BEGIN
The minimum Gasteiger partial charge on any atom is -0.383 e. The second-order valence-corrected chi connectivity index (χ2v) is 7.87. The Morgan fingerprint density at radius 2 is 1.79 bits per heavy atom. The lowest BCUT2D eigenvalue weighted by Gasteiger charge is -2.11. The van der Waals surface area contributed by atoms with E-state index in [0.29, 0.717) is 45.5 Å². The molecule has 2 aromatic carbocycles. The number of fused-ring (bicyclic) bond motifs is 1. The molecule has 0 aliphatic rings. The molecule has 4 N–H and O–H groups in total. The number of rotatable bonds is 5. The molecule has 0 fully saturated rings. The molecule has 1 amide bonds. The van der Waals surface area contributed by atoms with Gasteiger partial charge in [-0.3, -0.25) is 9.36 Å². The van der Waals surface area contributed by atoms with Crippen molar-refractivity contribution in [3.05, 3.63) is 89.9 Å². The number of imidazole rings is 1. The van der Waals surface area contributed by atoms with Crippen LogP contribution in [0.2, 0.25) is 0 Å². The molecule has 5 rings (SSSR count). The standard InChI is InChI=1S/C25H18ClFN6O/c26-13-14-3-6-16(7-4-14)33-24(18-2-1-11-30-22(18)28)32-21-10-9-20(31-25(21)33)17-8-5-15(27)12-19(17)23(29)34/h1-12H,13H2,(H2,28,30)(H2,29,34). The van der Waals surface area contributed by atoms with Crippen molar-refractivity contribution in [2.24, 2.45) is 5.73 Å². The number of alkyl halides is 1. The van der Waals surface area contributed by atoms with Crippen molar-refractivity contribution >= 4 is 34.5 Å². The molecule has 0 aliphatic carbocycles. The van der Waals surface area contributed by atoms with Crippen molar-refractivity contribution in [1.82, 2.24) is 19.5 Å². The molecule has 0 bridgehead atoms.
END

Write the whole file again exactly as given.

The minimum Gasteiger partial charge on any atom is -0.383 e. The second-order valence-corrected chi connectivity index (χ2v) is 7.87. The Morgan fingerprint density at radius 2 is 1.79 bits per heavy atom. The lowest BCUT2D eigenvalue weighted by Gasteiger charge is -2.11. The van der Waals surface area contributed by atoms with E-state index in [0.29, 0.717) is 45.5 Å². The molecule has 2 aromatic carbocycles. The number of fused-ring (bicyclic) bond motifs is 1. The molecule has 0 aliphatic rings. The molecule has 4 N–H and O–H groups in total. The number of rotatable bonds is 5. The molecule has 0 fully saturated rings. The molecule has 1 amide bonds. The van der Waals surface area contributed by atoms with Gasteiger partial charge in [-0.3, -0.25) is 9.36 Å². The van der Waals surface area contributed by atoms with Crippen molar-refractivity contribution in [3.05, 3.63) is 89.9 Å². The number of imidazole rings is 1. The van der Waals surface area contributed by atoms with Crippen LogP contribution in [0.2, 0.25) is 0 Å². The molecule has 5 rings (SSSR count). The standard InChI is InChI=1S/C25H18ClFN6O/c26-13-14-3-6-16(7-4-14)33-24(18-2-1-11-30-22(18)28)32-21-10-9-20(31-25(21)33)17-8-5-15(27)12-19(17)23(29)34/h1-12H,13H2,(H2,28,30)(H2,29,34). The van der Waals surface area contributed by atoms with Crippen molar-refractivity contribution in [2.24, 2.45) is 5.73 Å². The number of alkyl halides is 1. The van der Waals surface area contributed by atoms with Crippen molar-refractivity contribution >= 4 is 34.5 Å². The molecule has 0 aliphatic carbocycles. The van der Waals surface area contributed by atoms with Crippen molar-refractivity contribution in [1.82, 2.24) is 19.5 Å². The molecule has 0 bridgehead atoms.